On the last weekend of September, our little town of Staunton transforms into a fantastical playground for kids and adults alike. The annual Queen City Mischief & Magic festival, inspired by the world of JK Rowling’s Harry Potter series, is truly a community-supported fan event with nearly every downtown small business contributing to the magic in their own way, whether it be through magic-themed menu items, “magical” merchandise, or hands-on skills for young witches and wizards to learn during their time in town. The American Shakespeare Center contributes the latter: my fellow Education Artists and I taught wand dueling and Yule Ball dancing lessons for visitors of all ages (both variations of our existing combat and early modern dance workshops). 

In both of these workshops, we told our students (whose ages ranged from 18 months to 50 years old), weren’t really about “magic,” they were about partnering. Real magic comes from the imagination and through listening to, and working with, your partner to make things happen. During this particular celebration, it’s fairly easy to get people to suspend their disbelief and play along for wand dueling; Yule Ball dancing, however, was a slightly tougher sell.

Many people balk at the idea of dancing, of course, for fear of “having two left feet” or not knowing the steps well enough, or shyness about partnering. Many people today have never done any sort of dancing together aside from, perhaps, “The Electric Slide” or “The Wobble,” at weddings or similar celebrations.

In Shakespeare’s day, group dances were one of the few ways unmarried people could acceptably socialize with one another. Queen Elizabeth I loved dancing and encouraged it frequently at court. Shakespeare uses the device of group dancing as the “meet cute” in Romeo and Juliet, or to ignite a courtship, as seen in Much Ado About Nothing.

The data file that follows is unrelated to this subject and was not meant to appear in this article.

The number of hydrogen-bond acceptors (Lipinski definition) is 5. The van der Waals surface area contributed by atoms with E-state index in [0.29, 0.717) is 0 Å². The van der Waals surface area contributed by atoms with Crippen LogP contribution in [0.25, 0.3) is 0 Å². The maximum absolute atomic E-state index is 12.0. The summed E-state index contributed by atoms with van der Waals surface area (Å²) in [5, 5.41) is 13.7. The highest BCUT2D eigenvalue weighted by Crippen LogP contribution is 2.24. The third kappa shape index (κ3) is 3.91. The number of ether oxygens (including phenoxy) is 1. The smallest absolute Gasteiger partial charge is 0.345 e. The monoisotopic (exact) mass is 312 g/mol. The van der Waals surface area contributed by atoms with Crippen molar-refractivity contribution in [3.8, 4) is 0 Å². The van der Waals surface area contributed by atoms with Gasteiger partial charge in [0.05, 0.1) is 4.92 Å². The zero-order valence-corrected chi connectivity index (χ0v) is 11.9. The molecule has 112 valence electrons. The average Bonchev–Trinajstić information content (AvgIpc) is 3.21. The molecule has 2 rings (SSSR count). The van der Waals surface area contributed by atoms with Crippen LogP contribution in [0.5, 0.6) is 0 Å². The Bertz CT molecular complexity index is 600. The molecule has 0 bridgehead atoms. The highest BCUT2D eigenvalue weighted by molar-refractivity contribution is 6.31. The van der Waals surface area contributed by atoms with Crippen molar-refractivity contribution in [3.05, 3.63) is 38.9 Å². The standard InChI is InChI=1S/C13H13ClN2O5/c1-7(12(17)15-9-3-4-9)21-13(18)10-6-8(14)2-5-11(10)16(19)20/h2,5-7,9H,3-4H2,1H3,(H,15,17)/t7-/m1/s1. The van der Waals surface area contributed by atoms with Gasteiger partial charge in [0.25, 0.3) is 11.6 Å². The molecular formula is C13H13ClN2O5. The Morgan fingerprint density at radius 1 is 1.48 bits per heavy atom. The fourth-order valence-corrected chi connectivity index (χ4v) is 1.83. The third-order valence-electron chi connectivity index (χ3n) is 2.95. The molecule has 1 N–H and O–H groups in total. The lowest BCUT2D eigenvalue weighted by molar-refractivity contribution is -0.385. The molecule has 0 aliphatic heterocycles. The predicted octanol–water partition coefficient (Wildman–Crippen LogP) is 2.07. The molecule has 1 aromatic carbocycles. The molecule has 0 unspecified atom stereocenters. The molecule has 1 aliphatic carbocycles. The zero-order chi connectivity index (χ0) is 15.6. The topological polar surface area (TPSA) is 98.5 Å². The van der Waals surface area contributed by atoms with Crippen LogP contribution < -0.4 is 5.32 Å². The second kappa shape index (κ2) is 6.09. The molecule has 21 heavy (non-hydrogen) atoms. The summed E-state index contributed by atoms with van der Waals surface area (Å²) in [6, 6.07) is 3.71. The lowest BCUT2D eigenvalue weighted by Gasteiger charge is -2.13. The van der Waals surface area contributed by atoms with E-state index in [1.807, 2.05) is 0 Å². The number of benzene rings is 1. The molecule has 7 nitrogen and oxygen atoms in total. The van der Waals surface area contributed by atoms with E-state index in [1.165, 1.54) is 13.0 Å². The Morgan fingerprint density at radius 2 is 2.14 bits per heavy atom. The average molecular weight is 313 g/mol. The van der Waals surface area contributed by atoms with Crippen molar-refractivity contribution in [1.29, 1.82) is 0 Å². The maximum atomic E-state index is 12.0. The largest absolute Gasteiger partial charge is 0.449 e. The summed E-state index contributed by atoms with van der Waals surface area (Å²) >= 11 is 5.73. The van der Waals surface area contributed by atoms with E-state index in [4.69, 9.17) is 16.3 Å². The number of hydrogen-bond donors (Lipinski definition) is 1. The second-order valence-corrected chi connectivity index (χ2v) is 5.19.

Somewhere down the centuries however, our culture has shifted further and further away from this activity in favor of dancing in pairs or solo (or not at all). In bringing back some Elizabethan dance moves during the festival, we attempted to revive the magic of person-to-person interaction and infectious joy of communal movement. 

During Mischief and Magic weekend, we offered four different group dances (each named for a Hogwarts House) that folks could learn and then repeat at the Yule Ball that Saturday evening. Each one was a modified, simplified version of a popular Elizabethan group dance – the Chirenzula, the Bear Dance, the Maltese Brawl, and the Gay Gordon – set to contemporary music. Each dance took mere minutes to learn, and I would argue the sense of accomplishment and breathless jubilation our groups felt by the time the music stopped was truly magical. 

 

For a print out of the steps of these four dances, subscribe to our Education Newsletter! 

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